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A new poll commissioned by OK Policy shows that a strong majority of Oklahomans oppose a plan to cut the state’s top personal income tax rate when they are informed how it would affect taxpayers. A majority of voters was also against cutting funding to education, public safety, and health care in order to pass on the savings as a tax cut.

The national polling firm Global Strategy Group interviewed 601 registered voters in Oklahoma from April 25 to 28, after a leadership deal for a personal income tax cut had been announced. The survey’s margin of error was +/- 4.0 percent. The complete poll results are available here.

While a bare majority of voters say they support an income tax cut in theory (52 percent support and 25 percent oppose the proposal to cut the top personal income tax rate), support plummets when voters hear specifics about the plan. After being informed that the tax cut would reduce revenues for state services by $125 million, just 34 percent supported the plan with 56 percent opposed (including 44 percent strongly opposed).


Voters believe especially strongly that funding for education, public safety, and public health should not be cut in order to reduce taxes. A huge majority (77 percent) disagreed with the statement that they “would favor cutting funding for Oklahoma’s public health services, including Soonercare, mental health services, and care for children with developmental disabilities so that savings can be passed along to taxpayers in the form of a tax cut.”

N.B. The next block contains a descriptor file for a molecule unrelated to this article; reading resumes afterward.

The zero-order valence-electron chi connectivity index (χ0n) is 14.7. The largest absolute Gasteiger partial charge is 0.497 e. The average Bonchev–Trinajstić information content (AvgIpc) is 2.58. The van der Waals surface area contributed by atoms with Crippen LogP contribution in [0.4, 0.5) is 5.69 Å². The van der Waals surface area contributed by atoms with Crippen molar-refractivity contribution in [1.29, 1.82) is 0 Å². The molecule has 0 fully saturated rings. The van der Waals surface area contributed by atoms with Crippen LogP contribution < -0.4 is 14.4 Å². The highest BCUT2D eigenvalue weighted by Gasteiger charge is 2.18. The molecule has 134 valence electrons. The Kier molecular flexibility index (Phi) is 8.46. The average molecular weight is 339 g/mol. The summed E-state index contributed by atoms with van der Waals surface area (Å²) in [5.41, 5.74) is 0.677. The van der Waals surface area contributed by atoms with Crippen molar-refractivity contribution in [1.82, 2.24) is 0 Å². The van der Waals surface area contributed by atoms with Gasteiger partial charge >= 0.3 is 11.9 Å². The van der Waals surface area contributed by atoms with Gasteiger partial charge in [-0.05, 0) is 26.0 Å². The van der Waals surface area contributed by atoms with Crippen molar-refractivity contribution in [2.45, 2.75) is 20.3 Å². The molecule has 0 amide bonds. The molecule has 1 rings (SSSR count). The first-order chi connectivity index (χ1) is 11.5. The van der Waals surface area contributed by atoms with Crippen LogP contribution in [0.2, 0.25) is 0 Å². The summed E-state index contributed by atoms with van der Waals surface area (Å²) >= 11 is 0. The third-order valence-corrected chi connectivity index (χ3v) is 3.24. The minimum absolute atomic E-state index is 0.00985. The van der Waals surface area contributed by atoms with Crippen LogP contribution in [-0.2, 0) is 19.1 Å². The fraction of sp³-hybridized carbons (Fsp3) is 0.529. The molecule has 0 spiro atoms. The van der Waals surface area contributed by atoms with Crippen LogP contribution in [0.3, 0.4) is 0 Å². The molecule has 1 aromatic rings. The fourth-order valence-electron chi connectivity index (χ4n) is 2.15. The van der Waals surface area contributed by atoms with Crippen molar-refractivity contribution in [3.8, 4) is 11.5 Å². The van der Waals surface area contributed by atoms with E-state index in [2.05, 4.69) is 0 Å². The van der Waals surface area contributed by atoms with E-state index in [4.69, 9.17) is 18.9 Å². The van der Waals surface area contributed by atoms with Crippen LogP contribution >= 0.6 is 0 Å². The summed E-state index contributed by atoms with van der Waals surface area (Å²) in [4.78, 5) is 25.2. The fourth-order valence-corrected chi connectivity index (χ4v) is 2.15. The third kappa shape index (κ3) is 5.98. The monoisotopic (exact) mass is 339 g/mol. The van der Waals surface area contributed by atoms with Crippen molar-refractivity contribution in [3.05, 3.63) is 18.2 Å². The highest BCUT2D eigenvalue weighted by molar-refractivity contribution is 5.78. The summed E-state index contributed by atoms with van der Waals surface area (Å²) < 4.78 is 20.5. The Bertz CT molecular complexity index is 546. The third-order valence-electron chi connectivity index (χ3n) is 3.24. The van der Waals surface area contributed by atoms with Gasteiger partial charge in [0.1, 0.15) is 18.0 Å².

Similarly, 77 percent disagreed with “cutting funding for Oklahoma’s public schools so that the savings can be passed along to taxpayers in the form of a tax cut,” while 80 percent disagreed with “cutting funding for Oklahoma’s public safety services, including police, fire and emergency services so that savings can be passed along to taxpayers in the form of a tax cut.”

A strong majority also opposed the tax cut after learning that over 40 percent of Oklahomans would not receive any tax cut at all under the bill, the average reduction for middle-income families would be less than 50 dollars, and the largest tax cuts would go to the wealthiest five percent of Oklahoma households. After hearing these facts, just 31 percent supported the tax cut, with 60 percent opposed. Almost half (47 percent) of Oklahoma voters were strongly opposed after learning that the proposal provides little tax relief for low and middle-income families.

The poll also showed that voters do not believe that more income tax cuts are the best way to improve our state’s economy. When asked what they believed was more important to attract businesses to locate and invest in Oklahoma, just 24 percent of voters chose “low personal income tax rates,” while 68 percent chose “an educated and well trained workforce.”


Of those surveyed, 52 percent identified themselves as conservative, while 16 percent identified as liberal. The survey included slightly more Republicans than Democrats, with 46 percent identifying as a Republican or Republican-leaning independent, compared to 40 percent who identified themselves as a Democrat or Democratic-leaning independent.